Seagrass Greenhouse & Meeting Randall Hughes

Posted on June 29, 2017

 

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Billowing clouds were sitting up against a backdrop of cerulean blue sky as I pulled up by Marine Science Center in Natant. I was so excited to meet Northeastern University’s  marine ecologist Randall Hughes and check out their seagrass greenhouse. I had been talking to everyone who came to my studio about this greenhouse for weeks.

 

I walked into the Marine Science Center’s office and found welcoming students to greet me and take me to Randall. We met and Randall quickly took me to their outdoor lab..the greenhouse for seagrass!!!! How cool!!!

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Spartina, AKA Salt-marsh cord- grass

 

As we approached the greenhouse I could see a bunch of grass..but it did not look like seagrass..It looked like some kind of dune grass. The only way I remembered was it looked a lot more pointy at the top than seagrass and was more round than the flatter seagrass blades

NA: This isn’t seagrass right? It looks kinda like that cord grass? What is it?

RH: Yes it’s salt-marsh cord grass, Spartina we are also studying them here. Cordgrass is similar to seagrass – it creates the habitat that we call a salt marsh. Cordgrass can look very different, depending where you are in the marsh. Near the water’s edge, it can be over 3ft tall, but closer to land it may only be 1ft. We are doing field and greenhouse experiments to understand whether that difference in height is only due to differences in the environment, or whether there is also a genetic component.

We walked pass the Spartina and got to the mini seagrass containers. I was so excited to see the rows of mini seagrasses. It was true, they really grew seagrass in greenhouses!!!

 

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NA: How old are these seagrasses?

RH: These seedlings are about 1 year old

NA: Thats tiny, hmm…they are hardly 4 inches tall.

Wow I thought to my self, we are getting rid of 20 football fields a day and it takes so long for the seagrass to get established.

NA: What exactly are you studying here?

RH: We are starting an experiment to test how Wasting Disease affects these seedlings.

NA: I heard of that, in the 30’s a bunch of seagrass and mollusks were wiped out because of this Wastings Disease, and fishermen lost income in MA.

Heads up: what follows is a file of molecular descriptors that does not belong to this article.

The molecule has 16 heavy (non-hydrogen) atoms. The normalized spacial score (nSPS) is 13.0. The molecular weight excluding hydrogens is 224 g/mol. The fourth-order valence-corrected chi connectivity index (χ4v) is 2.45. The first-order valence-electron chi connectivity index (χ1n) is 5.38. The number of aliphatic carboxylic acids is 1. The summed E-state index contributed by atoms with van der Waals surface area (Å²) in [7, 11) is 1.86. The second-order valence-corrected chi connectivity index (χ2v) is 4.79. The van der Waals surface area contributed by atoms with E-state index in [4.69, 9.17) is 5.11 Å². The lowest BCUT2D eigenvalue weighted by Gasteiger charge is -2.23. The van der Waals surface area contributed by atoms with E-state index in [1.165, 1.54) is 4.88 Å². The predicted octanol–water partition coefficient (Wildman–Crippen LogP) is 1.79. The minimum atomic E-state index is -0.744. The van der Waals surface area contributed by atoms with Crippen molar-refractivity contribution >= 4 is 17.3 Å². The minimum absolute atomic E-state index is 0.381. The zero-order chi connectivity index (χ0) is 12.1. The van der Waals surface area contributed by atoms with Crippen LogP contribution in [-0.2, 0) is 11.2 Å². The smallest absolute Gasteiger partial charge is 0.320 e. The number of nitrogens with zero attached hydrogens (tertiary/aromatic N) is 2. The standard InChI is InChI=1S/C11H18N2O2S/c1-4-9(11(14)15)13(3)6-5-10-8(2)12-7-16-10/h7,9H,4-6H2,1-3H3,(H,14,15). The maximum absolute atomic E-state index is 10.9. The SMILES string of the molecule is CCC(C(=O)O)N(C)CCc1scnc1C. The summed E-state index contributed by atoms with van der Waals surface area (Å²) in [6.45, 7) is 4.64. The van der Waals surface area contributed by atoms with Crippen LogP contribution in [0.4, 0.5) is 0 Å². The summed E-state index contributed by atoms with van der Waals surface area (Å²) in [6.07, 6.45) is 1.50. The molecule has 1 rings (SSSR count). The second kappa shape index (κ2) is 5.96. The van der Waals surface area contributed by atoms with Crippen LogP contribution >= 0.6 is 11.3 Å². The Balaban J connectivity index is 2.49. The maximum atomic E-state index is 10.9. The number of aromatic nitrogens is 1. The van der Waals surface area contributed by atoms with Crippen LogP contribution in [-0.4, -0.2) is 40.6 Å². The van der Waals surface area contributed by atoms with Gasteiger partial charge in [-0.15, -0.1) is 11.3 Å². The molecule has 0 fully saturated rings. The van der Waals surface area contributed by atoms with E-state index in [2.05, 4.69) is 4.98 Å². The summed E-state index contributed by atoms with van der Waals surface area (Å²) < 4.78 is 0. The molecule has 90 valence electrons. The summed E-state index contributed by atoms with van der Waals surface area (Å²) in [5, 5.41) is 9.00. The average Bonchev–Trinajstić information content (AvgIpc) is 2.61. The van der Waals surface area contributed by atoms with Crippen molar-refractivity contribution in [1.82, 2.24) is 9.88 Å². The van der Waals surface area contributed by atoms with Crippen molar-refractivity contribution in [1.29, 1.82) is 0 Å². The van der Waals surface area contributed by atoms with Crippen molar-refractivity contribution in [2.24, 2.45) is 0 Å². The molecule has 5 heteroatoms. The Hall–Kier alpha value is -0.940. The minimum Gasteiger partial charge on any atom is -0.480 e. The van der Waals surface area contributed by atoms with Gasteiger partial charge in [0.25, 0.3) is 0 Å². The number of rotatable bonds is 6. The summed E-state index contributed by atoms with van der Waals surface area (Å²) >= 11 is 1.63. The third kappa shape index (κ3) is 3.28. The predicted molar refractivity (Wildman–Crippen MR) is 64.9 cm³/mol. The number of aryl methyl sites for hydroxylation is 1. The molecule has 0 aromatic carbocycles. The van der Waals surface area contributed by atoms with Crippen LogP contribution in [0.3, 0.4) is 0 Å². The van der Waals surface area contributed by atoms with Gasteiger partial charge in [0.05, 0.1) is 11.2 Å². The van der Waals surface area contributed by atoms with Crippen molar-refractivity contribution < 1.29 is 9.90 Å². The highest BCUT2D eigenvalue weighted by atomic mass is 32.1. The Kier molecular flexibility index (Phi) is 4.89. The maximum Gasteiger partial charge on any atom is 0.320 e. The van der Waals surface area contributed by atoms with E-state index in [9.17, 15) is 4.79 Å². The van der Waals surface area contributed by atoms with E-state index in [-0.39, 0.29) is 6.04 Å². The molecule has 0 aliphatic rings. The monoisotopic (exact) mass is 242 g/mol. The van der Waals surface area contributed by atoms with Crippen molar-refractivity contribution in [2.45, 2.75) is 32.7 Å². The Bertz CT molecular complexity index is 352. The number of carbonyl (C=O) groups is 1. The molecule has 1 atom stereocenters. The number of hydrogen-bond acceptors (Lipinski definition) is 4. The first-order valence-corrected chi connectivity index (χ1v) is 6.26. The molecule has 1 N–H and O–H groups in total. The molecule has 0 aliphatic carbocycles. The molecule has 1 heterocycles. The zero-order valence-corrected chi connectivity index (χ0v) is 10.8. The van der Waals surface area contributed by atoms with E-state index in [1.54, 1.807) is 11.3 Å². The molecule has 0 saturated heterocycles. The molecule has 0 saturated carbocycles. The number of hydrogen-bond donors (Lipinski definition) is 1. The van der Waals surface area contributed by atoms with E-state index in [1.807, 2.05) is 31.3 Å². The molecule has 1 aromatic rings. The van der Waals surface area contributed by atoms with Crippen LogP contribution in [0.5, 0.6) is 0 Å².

RA: Yes, thats right. We are studying different stressors and what happens when seagrass has excessive amounts of it. Naturally seagrass has wasting disease, but the questions is at what point does it become a problem.

We moved to the next row, I could see some shiny buckets and elegant green blades floating around. These looked more like the seagrass I had seen in the North Shore.

 

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NA: How old are these ones?

RH: About 3-4 years old.

NA: What are those snails doing there?

RH: We add them to the tanks to help clean the algae off the seagrass blades.

How cool I thought it was just like the“SeaHares”  I had researched for the title of one of my paintings.

NA: So how do these seagrasses grow here? Do you plant them one by one, what happens?

RH: These ones in the bucket have grown through Asexual or Vegetative Growth, meaning that they produce genetically identical new shoots through their underground rhizome system. We collected them as adult shoots in the field. With the other ones, we planted them from seed.

NA: Amazing , so seagrass does both, how versatile!

RH: Yes, it does. The seagrass produces flowers just like on land that pollinate one another and produce seeds that grow into new seagrass individuals. They also expand asexually underground to produce clones of themselves.

We moved through the isle and I stopped to look at the brownish bubbly stuff in the container, there were no seagrass in this one.

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NA: Yuck, what’s all this gunky stuff? Is this that algae bloom thing that everyone is talking about with seagrass depletion?

RH: Yes, our fertilizers and run offs create too much nutrients that the algae soak up before the seagrass..In normal conditions the algae is a natural part of the ecosystem and helps produce oxygen and works well with the habitat. But whats happening in many places today is nutrient overload- i.e.. fertilizers just make them grow and get dense and block light for whats underneath. The algae also like our greenhouse conditions, so we have to add snails to eat the algae or remove it by hand.